NEW YORK — Will we stay with remote learning or return to in-class sessions? While we may not know for sure yet what school will look like when it reopens, it’s never too early to help our students get ready.
In March, children were abruptly moved to at-home learning and many parents fear their kids did not get the most out of the school year. With the new semester looming, kids may need that extra boost, and tutoring may be an option for families.
For 25 years, Barbara Rauch has owned a company specializing in tutorial services. Rauch is based Staten Island, where she has tutored many children through the years. It turns out even the tech person she called for emergency service in mid-March is a former student.
“We looked at each other and realized he was in my SAT prep class,” Rauch said amusingly. “On Friday, March 13th, he gave me a quick three-hour session of Zoom, and I was up and running by Monday the 15th.”
With word of a shelter-in-place order about to start, Rauch acted fast and moved all her classes, both one-on-one and group sessions, to a virtual format. She started working remotely with her students who are from elementary school kids all the way up to high school students.
“It was difficult because most of these students that were coming to me were not familiar with Zoom, so it was a learning experience for both of us,” said Rauch.
But since then, tutors and tutees have adapted.
“I keep them on video, I’m constantly going through the gallery watching them and making sure they’re focusing and paying attention.”
Many parents readily admit they have had a difficult time overseeing at-home learning and fear their children are not ready for the next grade.
State exams were canceled, and two SAT tests as well. It’s all led to an increase in parents using tutoring services.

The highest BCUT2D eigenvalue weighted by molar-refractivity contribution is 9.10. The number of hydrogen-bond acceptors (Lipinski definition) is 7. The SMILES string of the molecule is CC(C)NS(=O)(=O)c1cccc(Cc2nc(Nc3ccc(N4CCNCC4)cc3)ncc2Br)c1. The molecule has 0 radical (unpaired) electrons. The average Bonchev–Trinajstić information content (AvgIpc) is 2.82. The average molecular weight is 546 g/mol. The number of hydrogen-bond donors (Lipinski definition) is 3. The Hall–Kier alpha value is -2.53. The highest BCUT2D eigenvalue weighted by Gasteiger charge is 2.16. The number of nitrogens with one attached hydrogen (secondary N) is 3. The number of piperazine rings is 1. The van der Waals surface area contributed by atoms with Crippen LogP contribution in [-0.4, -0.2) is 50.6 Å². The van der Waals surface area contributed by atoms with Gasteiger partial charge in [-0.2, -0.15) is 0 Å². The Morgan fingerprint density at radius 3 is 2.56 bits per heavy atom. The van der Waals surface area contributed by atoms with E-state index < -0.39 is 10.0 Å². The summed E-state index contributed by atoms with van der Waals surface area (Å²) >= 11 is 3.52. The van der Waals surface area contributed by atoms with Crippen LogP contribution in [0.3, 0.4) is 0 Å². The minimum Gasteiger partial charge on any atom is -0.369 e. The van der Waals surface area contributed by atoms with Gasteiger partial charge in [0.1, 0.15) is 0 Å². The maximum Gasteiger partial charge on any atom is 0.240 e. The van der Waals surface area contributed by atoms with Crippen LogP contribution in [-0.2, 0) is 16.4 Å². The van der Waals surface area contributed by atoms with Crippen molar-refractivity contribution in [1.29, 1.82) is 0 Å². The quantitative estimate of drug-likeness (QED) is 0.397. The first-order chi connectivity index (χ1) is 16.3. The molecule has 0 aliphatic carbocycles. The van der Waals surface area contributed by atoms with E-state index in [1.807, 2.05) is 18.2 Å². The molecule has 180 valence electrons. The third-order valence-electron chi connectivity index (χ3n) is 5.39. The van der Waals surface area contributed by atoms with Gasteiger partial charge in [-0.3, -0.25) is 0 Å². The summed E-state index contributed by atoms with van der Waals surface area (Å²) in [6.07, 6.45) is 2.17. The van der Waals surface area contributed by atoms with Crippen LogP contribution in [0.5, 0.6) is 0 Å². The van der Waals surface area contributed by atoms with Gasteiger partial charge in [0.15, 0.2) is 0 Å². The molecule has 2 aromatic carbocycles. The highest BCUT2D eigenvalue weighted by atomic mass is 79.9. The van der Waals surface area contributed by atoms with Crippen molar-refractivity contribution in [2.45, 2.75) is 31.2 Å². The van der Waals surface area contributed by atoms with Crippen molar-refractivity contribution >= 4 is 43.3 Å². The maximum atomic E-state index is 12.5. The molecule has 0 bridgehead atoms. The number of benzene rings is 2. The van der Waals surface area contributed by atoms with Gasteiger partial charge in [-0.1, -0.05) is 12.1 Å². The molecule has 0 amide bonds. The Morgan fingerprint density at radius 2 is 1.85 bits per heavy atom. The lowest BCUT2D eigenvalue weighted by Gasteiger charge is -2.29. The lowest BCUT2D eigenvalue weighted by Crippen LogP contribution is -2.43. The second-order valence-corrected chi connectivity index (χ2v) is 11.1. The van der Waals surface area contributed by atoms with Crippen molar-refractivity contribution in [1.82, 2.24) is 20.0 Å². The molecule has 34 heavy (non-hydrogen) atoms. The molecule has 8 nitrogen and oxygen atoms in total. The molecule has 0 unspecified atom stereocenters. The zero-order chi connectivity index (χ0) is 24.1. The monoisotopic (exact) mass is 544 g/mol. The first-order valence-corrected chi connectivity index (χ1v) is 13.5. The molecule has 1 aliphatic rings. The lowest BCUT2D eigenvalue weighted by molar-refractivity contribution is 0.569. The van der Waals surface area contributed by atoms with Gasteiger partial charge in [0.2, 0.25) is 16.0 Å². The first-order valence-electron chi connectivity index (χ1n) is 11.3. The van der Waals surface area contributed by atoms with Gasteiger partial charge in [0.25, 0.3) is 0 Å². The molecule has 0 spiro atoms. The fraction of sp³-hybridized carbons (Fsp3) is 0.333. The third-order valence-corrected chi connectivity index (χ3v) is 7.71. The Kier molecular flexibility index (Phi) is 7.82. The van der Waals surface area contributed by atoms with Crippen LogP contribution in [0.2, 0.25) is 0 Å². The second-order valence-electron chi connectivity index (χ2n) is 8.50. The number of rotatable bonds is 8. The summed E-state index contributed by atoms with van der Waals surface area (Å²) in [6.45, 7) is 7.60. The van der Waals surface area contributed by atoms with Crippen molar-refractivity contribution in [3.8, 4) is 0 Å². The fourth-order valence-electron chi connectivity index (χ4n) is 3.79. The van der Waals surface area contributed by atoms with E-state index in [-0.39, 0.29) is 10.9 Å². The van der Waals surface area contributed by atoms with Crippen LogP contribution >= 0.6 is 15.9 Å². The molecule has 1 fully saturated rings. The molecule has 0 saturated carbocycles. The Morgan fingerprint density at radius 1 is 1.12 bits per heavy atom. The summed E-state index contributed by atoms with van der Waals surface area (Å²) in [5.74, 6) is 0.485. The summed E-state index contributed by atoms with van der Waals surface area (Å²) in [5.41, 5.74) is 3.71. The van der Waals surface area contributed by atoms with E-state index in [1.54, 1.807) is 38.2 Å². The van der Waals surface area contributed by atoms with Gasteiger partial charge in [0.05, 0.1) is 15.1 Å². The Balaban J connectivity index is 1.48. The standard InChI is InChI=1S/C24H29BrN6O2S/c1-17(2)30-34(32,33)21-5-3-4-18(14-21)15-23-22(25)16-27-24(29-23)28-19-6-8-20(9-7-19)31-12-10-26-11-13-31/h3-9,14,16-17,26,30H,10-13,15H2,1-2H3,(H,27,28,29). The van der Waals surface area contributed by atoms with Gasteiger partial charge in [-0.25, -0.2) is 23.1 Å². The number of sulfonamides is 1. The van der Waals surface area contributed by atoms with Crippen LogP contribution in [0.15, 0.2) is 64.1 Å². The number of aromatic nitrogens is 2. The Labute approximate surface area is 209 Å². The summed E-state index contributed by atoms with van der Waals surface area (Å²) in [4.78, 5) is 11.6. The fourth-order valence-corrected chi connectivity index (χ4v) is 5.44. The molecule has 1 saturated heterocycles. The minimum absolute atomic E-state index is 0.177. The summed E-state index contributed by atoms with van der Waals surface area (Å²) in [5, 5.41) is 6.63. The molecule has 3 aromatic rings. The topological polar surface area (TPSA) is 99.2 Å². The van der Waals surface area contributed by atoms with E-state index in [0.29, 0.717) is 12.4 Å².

Brittany Cabassa is an actress and performer, but she has also been a tutor for 10 years with the Williamsburg Tutoring Center in Brooklyn.
“Your child is getting their own individual attention that they need,” said Cabassa. “Your tutor can find out some weak points on some strong points your child has and with that will be able to balance both and eventually get them to go above and beyond.”
Tutoring companies are tailoring this summer’s programs to gear up for fall classes. Many are running boot camps structured as refresher or reinforcement courses to brush up on the past semester and strengthen kids for September.
“We have our summer camp in full force right now at our center,” said Cabassa.
They haven’t skipped a beat moving to an online format, she added.
“Virtually or remotely, it’s been the same either one-on-one or we’ve had small groups,” said Cabassa. “I teach a STEM-based class, some science thrown in there with other activities, some crafts.”
Vicki Roussis is 13 years old and will be entering the eighth grade. This summer, she’s working with Rauch to prepare for the New York City Specialized High School Admissions Test (SHSAT) and the Test for Admission into Catholic High Schools (TACHS).
“She’s preparing me mentally and physically with all the knowledge I need,” said Roussis. “I think I will do better when I go into a classroom again.”
Roussis adds tutoring has boosted her confidence.
“I feel it’s extremely beneficial because I get to sit down and work at my own pace,” said Roussis. ”With virtual learning, I feel it’s the same but she’s just not in here in my house, in my room with me, but I do feel that I’m learning the same amount that I would if I were in class with her.”
With all tutoring services, the prices vary depending on how often the class meets and how many weeks the course runs. We found classes as low as $25 a session to several hundred dollars for summer long sessions.
“The most rewarding part of tutoring is really at the end of the day seeing your student accomplish something that a couple weeks ago they struggled with,” said Cabassa.
With COVID-19 an ongoing threat, it’s expected at-home learning will likely continue in some form when school starts.
“The closer it’s going to be to school, we’re going to meet twice a week and really get them prepared to start school in September,” said Rauch.